By Dr. Helen T. Greene
Jackson Advocate Guest Writer
Like most parents, and as a single parent in the 1980s, I always worried about my three sons. I still worry about them.
I can’t imagine what my life, and that of their fathers, siblings, aunts, uncles, grandparents, classmates, and friends, would be like if one of them was shot to death or killed someone.
Almost every day, young homicide victims and offenders leave behind a new normal for their families comprised of anger, fear, frustration, guilt, tears, trauma, and involvement in criminal and juvenile justice agencies.
A recent Council on Criminal Justice (CCJ) report indicates the total number of homicides decreased in 2023, but continues to remain high. So far this year, more than 1,000 children have been murdered.
Some of the cities with the highest murder rates have majority Black populations, including Baltimore, Cleveland, Detroit, Memphis, and New Orleans.
Some cities having majority Black populations, but don’t have high murder rates, include Augusta, Macon, Birmingham, Montgomery, and Shreveport.
Other cities not having majority Black populations that do have high murder rates include Chicago, Philadelphia, St. Louis, and Milwaukee.
We know many factors contribute to youth homicides, including place, race, individual, family, and community risk. However, we know much less about gun violence and youth homicide prevention strategies.
There are some promising approaches. For example, Everytown for Gun Safety is a gun violence prevention organization that, along with Moms Demand Action and Students Demand Action, is leading efforts to enact gun safety legislation and build grassroots networks in several states.
In Knoxville, evidence-based solutions were recently adopted that include diffusing personal disputes, enhancing police and community involvement, and mentoring.
Statistical compilations documenting the number of homicides are published by the CCJ, Centers for Disease Control and Prevention, Gun Violence Archive, Pew Research Center, and Statista.
However, simply counting the number of victims is not enough to prevent youth homicides. We also need more information about successful youth violence prevention strategies.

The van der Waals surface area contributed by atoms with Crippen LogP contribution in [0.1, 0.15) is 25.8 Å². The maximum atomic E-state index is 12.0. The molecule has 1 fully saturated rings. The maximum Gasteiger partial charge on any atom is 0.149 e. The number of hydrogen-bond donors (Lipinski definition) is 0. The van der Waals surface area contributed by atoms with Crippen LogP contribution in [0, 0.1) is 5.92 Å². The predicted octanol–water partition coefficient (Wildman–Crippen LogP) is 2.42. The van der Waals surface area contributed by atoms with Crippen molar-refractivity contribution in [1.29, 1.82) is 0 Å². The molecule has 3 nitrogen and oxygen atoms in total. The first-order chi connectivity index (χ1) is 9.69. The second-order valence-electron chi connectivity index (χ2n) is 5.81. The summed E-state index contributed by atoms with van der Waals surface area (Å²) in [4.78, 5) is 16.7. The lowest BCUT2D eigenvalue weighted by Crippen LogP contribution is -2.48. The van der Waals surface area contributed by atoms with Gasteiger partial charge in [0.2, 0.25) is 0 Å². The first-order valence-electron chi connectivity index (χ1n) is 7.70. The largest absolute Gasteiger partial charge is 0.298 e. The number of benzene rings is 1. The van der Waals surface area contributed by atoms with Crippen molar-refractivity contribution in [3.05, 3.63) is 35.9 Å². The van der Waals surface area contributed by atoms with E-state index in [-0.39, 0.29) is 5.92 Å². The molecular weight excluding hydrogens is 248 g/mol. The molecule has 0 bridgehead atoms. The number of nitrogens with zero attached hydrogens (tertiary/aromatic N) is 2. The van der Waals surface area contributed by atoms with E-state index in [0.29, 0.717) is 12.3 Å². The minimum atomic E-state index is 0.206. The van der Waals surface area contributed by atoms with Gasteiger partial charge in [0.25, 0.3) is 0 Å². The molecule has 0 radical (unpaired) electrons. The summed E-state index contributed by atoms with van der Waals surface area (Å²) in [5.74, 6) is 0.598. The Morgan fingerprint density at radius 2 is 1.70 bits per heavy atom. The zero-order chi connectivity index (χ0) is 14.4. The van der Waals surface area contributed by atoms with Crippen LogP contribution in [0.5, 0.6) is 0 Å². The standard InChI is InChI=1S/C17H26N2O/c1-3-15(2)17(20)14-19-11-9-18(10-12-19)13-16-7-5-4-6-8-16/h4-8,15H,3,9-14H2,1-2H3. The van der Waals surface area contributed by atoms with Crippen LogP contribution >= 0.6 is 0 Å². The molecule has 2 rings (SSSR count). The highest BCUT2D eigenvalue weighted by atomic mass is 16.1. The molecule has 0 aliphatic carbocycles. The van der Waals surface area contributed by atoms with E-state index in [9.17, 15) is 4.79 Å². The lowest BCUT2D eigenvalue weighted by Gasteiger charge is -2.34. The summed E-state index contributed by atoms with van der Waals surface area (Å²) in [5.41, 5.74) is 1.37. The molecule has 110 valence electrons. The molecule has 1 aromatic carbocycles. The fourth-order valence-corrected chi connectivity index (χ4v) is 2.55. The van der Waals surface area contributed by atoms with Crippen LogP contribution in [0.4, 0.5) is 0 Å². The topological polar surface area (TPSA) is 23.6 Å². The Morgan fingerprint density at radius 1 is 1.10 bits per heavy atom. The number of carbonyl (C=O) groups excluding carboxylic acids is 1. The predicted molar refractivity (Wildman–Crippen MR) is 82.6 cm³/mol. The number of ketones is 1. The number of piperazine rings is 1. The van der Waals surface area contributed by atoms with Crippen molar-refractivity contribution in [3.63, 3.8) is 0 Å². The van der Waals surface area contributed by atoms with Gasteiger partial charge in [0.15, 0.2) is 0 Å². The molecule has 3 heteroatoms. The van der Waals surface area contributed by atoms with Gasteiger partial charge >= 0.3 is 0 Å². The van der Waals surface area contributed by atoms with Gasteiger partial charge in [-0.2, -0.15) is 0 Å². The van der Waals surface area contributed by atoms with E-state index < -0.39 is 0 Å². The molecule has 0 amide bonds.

In 2021, the Biden-Harris Administration developed and funded a “Comprehensive Strategy to Prevent and Respond to Gun Crime and Ensure Public Safety”. While guns and evidence-based community violence interventions are a priority, youth homicide is not.
Reducing youth gun violence and gun deaths will continue to be a challenge in the decade ahead. Successful programs need to involve youth, parents, faith-based organizations, schools, justice practitioners, and other community stakeholders.
Together we must explore evidence-based and technological strategies that prevent interpersonal conflict in families, homes, communities, on social media, and in schools.
At the federal level, we need to revisit justice funding to the states, develop real-time arrest, crime, and victimization data, and identify evidence-based programs specifically designed to prevent youth homicides.
It now is time for a White House Conference on Youth Gun Violence. This conference must include the voices of those most impacted by youth gun violence, including youngsters, parents, teachers, retailers, and entertainment venues.
Publisher’s Note: Dr. Helen T. Greene has authored many scholarly books and articles on criminology and criminal justice. She also is a member of the Black Criminologists Forum (BCF). BCF is a national association of nearly 70 Black scholars holding a doctorate degree in criminology, criminal justice, juvenile justice, or a related field of study.